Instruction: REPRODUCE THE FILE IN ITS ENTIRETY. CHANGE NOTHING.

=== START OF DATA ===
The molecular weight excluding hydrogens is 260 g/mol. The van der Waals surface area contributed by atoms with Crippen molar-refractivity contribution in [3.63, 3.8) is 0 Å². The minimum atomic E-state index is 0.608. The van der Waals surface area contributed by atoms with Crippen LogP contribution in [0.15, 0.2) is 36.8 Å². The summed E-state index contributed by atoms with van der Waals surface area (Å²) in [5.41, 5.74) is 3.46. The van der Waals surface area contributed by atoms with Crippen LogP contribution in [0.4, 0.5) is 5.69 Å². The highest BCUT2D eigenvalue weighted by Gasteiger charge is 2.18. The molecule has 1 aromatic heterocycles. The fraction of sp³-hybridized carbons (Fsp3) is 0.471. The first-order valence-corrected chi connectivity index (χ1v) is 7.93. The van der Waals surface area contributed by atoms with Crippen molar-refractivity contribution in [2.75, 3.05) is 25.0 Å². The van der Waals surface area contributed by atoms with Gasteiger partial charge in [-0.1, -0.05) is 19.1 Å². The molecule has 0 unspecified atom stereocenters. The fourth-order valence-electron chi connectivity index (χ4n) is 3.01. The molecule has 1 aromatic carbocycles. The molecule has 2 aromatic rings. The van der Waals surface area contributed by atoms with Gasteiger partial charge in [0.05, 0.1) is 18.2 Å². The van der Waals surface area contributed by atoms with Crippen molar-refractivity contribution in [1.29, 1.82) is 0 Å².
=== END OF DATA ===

The molecular weight excluding hydrogens is 260 g/mol. The van der Waals surface area contributed by atoms with Crippen molar-refractivity contribution in [3.63, 3.8) is 0 Å². The minimum atomic E-state index is 0.608. The van der Waals surface area contributed by atoms with Crippen LogP contribution in [0.15, 0.2) is 36.8 Å². The summed E-state index contributed by atoms with van der Waals surface area (Å²) in [5.41, 5.74) is 3.46. The van der Waals surface area contributed by atoms with Crippen LogP contribution in [0.4, 0.5) is 5.69 Å². The highest BCUT2D eigenvalue weighted by Gasteiger charge is 2.18. The molecule has 1 aromatic heterocycles. The fraction of sp³-hybridized carbons (Fsp3) is 0.471. The first-order valence-corrected chi connectivity index (χ1v) is 7.93. The van der Waals surface area contributed by atoms with Crippen molar-refractivity contribution in [2.75, 3.05) is 25.0 Å². The van der Waals surface area contributed by atoms with Gasteiger partial charge in [-0.1, -0.05) is 19.1 Å². The molecule has 0 unspecified atom stereocenters. The fourth-order valence-electron chi connectivity index (χ4n) is 3.01. The molecule has 1 aromatic carbocycles. The molecule has 2 aromatic rings. The van der Waals surface area contributed by atoms with Gasteiger partial charge in [0.05, 0.1) is 18.2 Å². The van der Waals surface area contributed by atoms with Crippen molar-refractivity contribution in [1.29, 1.82) is 0 Å².